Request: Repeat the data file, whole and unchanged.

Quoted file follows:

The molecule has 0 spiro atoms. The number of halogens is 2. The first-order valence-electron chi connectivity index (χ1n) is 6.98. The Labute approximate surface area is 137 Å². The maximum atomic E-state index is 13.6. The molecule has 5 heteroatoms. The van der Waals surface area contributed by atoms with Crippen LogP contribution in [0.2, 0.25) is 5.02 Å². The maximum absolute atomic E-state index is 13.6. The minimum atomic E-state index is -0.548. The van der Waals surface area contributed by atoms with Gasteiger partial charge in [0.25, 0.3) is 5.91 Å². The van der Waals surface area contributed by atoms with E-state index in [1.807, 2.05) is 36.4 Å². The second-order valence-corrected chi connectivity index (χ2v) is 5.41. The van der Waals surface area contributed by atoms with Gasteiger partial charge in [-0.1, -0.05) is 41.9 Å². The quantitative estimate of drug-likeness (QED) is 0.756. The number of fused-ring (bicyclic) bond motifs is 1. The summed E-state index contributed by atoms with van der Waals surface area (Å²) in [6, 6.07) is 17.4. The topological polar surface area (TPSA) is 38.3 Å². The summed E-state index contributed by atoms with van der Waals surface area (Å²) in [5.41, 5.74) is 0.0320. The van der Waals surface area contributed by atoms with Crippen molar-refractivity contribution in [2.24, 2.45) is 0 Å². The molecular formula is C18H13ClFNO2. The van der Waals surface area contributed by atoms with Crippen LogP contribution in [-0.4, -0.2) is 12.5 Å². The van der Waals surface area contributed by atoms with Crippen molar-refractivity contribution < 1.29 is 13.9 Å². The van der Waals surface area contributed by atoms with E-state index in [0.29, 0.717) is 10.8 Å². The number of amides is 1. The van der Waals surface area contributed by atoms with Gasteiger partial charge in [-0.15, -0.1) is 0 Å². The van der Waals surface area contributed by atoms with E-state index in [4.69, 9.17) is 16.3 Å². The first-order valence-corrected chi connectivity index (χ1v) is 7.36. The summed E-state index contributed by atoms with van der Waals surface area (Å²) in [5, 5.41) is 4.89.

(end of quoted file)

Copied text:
The molecule has 0 spiro atoms. The number of halogens is 2. The first-order valence-electron chi connectivity index (χ1n) is 6.98. The Labute approximate surface area is 137 Å². The maximum atomic E-state index is 13.6. The molecule has 5 heteroatoms. The van der Waals surface area contributed by atoms with Crippen LogP contribution in [0.2, 0.25) is 5.02 Å². The maximum absolute atomic E-state index is 13.6. The minimum atomic E-state index is -0.548. The van der Waals surface area contributed by atoms with Gasteiger partial charge in [0.25, 0.3) is 5.91 Å². The van der Waals surface area contributed by atoms with E-state index in [1.807, 2.05) is 36.4 Å². The second-order valence-corrected chi connectivity index (χ2v) is 5.41. The van der Waals surface area contributed by atoms with Gasteiger partial charge in [-0.1, -0.05) is 41.9 Å². The quantitative estimate of drug-likeness (QED) is 0.756. The number of fused-ring (bicyclic) bond motifs is 1. The summed E-state index contributed by atoms with van der Waals surface area (Å²) in [6, 6.07) is 17.4. The topological polar surface area (TPSA) is 38.3 Å². The summed E-state index contributed by atoms with van der Waals surface area (Å²) in [5.41, 5.74) is 0.0320. The van der Waals surface area contributed by atoms with Crippen molar-refractivity contribution in [2.24, 2.45) is 0 Å². The molecular formula is C18H13ClFNO2. The van der Waals surface area contributed by atoms with Crippen LogP contribution in [-0.4, -0.2) is 12.5 Å². The van der Waals surface area contributed by atoms with Crippen molar-refractivity contribution < 1.29 is 13.9 Å². The van der Waals surface area contributed by atoms with E-state index in [0.29, 0.717) is 10.8 Å². The number of amides is 1. The van der Waals surface area contributed by atoms with Gasteiger partial charge in [-0.15, -0.1) is 0 Å². The van der Waals surface area contributed by atoms with E-state index in [4.69, 9.17) is 16.3 Å². The first-order valence-corrected chi connectivity index (χ1v) is 7.36. The summed E-state index contributed by atoms with van der Waals surface area (Å²) in [5, 5.41) is 4.89.